If a newly discovered disc of forgotten mugshots sounds intriguing, head to Adelaide Gaol for this special event.
Ever wanted to delve into the history of some of South Australia’s oldest criminals? Now’s your chance.
The stories of nine people convicted of murder or attempted murder in South Australia in the late 1800s and early 1900s have come to light again thanks to the discovery of a disc of forgotten mugshots in the Adelaide Gaol archives.
The prisoners’ photos, along with letters of confession, contemporary news articles and execution notices, have been brought together in an exhibition for the gaol’s annual History Day – happening this Sunday, 6 May.
The stories range from tragic to gruesome, and six of the nine inmates never left the gaol: they were executed by hanging, and buried inside the gaol walls.
Albert Bonfield, 23, was one of those who made a date with the hangman. He was executed in 1905 for shooting dead his sweetheart in a fit of jealous rage.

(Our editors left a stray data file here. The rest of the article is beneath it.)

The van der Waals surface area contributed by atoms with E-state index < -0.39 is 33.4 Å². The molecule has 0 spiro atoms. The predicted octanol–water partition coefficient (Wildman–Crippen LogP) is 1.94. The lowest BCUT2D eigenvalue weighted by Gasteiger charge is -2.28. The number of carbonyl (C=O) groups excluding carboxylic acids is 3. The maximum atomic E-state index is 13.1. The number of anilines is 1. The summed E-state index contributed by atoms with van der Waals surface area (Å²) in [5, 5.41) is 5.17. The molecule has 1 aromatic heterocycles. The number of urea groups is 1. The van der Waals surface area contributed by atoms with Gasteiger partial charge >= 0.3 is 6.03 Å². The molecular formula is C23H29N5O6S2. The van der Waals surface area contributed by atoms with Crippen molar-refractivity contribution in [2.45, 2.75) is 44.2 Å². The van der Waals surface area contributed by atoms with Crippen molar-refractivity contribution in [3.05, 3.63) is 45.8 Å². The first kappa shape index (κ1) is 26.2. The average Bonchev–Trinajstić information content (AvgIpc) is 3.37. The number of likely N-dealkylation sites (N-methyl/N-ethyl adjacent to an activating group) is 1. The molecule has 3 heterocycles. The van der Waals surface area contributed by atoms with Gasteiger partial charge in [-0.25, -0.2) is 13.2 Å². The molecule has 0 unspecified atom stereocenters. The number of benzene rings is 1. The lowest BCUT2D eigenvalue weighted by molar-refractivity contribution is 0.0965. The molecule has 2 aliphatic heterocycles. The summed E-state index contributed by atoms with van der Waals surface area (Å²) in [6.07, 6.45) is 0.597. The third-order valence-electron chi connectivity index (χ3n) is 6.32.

Another of the prisoners, Lena Hart, was sentenced to 3 years’ gaol in 1895 for trying to smother her newborn child, but was released six months later.
About the Adelaide Gaol
Built in 1841, Adelaide Gaol is one of the state’s two oldest public buildings, a title it shares with Old Parliament House on North Terrace.
The gaol finally closed its doors in 1988 when the last inmates were transferred to other institutions.
It had operated for 147 years, hosting more than 300,000 prisoners – and executing 45 of them.
History Day at Adelaide Gaol is being held this Sunday, 6 May from 10am to 4pm, with a special $5 entry fee. Children under four are free.
The event includes performances by the SA Police Band, a sausage sizzle, fun for the kids with a jumping castle and face painting, and the opportunity to explore the gaol’s fascinating heritage buildings.
If you can’t make it to History Day but still want to see the mugshots, don’t worry. The exhibition will be on display all through May as part of the South Australian History Festival.